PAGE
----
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An Architectural View for Data Protection by Design
Book Contribution - Book Chapter Conference Contribution
© 2019 IEEE. Data Protection by Design (DPbD) is a truly interdisciplinary effort that involves many stakeholders such as legal experts, requirements engineers, software architects, developers, and system operators. Building software-intensive systems that respect the fundamental rights to privacy and data protection is the result of intensive dialogue and careful trade-off decisions. In practice however, there is a dichotomy between the legal reasoning which is conducted in Data Protection Impact Assessments (DPIA) and software engineering approaches, such as threat modeling, aimed at identifying privacy requirements and privacy risks. These activities are commonly performed in total isolation, which negatively impacts (i) the compliance exercise, (ii) the ability to evolve the system over time, and (iii) the architectural trade-offs made during system design. In this article, we present an architectural viewpoint for describing software architectures from a legal, data protection perspective whose core modeling abstractions are based on an in-depth legal analysis of the EU General Data Protection Regulation. This viewpoint is tied to Data Flow Diagrams-commonly used in threat modeling-through correspondence rules. The proposed viewpoint supports the automation of a number of data protection impact assessment steps through (i) meta-model constraints, (ii) model analysis, and (iii) interaction with the involved stakeholders. This enables a streamlined compliance exercise, reconciling legal privacy and data protection notions with architecture-driven software engineering practices. We validate our approach in the context of a realistic e-health application for a number of complementary development scenarios.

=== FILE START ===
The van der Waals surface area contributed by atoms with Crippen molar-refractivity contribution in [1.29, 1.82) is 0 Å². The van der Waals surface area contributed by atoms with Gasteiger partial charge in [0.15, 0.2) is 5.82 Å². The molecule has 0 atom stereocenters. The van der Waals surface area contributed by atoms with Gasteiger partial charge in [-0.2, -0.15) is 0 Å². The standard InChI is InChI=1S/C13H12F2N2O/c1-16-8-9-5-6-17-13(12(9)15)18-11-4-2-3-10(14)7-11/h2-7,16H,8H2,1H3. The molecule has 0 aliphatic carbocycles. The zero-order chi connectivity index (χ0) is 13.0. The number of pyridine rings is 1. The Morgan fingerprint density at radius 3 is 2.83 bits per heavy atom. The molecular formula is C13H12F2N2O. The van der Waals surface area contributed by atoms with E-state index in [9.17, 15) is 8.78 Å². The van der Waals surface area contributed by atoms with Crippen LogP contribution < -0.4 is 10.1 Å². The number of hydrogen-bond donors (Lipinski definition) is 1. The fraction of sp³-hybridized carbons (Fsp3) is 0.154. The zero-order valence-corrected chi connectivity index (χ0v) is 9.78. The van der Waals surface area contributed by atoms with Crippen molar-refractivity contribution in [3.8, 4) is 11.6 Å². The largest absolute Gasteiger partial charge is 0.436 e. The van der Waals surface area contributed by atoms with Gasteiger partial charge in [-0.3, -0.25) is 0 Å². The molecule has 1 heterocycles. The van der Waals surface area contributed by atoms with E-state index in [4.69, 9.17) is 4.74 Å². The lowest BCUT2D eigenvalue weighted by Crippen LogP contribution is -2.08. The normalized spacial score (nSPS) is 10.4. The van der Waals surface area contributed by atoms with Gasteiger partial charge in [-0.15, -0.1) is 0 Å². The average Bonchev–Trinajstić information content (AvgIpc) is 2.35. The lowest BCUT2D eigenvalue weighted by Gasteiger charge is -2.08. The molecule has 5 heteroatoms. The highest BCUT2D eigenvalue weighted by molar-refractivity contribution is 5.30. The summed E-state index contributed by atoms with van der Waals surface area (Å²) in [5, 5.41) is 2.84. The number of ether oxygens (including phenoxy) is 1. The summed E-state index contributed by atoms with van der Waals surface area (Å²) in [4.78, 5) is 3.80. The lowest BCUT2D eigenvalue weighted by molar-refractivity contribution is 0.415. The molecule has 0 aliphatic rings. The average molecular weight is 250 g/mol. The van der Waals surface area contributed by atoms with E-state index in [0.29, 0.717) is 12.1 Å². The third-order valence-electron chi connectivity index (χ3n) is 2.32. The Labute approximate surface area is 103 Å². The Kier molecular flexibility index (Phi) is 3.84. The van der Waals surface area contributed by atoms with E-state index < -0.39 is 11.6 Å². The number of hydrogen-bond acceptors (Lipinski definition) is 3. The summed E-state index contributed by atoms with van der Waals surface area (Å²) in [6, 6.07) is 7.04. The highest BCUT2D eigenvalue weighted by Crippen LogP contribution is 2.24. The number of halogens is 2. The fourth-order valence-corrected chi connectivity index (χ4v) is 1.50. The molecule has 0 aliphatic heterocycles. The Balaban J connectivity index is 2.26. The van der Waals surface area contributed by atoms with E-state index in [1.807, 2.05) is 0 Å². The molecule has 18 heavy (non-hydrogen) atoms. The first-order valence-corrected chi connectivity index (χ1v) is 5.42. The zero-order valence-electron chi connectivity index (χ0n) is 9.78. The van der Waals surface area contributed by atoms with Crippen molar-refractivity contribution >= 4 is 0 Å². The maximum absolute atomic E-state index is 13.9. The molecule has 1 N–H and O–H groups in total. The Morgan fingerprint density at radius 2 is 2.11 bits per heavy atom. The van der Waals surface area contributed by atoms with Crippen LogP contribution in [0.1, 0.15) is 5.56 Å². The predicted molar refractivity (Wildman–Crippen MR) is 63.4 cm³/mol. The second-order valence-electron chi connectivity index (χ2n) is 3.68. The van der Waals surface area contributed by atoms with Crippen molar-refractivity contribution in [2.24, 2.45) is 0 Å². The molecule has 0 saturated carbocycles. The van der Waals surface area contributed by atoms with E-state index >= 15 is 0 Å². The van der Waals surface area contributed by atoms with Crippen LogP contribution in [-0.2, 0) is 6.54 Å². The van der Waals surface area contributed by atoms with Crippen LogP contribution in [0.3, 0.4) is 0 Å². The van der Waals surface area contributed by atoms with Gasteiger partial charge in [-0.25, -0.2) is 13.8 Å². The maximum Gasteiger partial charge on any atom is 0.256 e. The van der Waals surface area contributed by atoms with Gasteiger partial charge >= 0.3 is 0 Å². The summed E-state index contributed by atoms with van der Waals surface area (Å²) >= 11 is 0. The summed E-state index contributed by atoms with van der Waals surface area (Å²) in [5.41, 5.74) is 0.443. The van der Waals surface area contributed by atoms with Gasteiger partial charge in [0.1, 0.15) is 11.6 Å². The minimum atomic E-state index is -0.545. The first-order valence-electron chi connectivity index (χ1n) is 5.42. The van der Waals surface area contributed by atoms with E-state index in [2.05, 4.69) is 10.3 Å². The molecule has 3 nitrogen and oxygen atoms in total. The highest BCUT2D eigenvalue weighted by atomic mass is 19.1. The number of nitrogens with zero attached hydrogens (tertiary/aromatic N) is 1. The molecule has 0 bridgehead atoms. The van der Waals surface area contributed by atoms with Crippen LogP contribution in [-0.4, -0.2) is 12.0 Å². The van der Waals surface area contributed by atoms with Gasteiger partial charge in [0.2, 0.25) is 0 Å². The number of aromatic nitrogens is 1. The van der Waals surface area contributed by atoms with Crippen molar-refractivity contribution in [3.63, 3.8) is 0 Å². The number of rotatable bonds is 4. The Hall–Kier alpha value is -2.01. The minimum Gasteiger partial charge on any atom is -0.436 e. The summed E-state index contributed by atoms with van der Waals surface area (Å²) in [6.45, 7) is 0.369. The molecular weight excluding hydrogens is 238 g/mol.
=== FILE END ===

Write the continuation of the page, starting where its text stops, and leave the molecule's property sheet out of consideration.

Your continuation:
Book: 2019 IEEE International Conference on Software Architecture (ICSA)
Pages: 11 - 20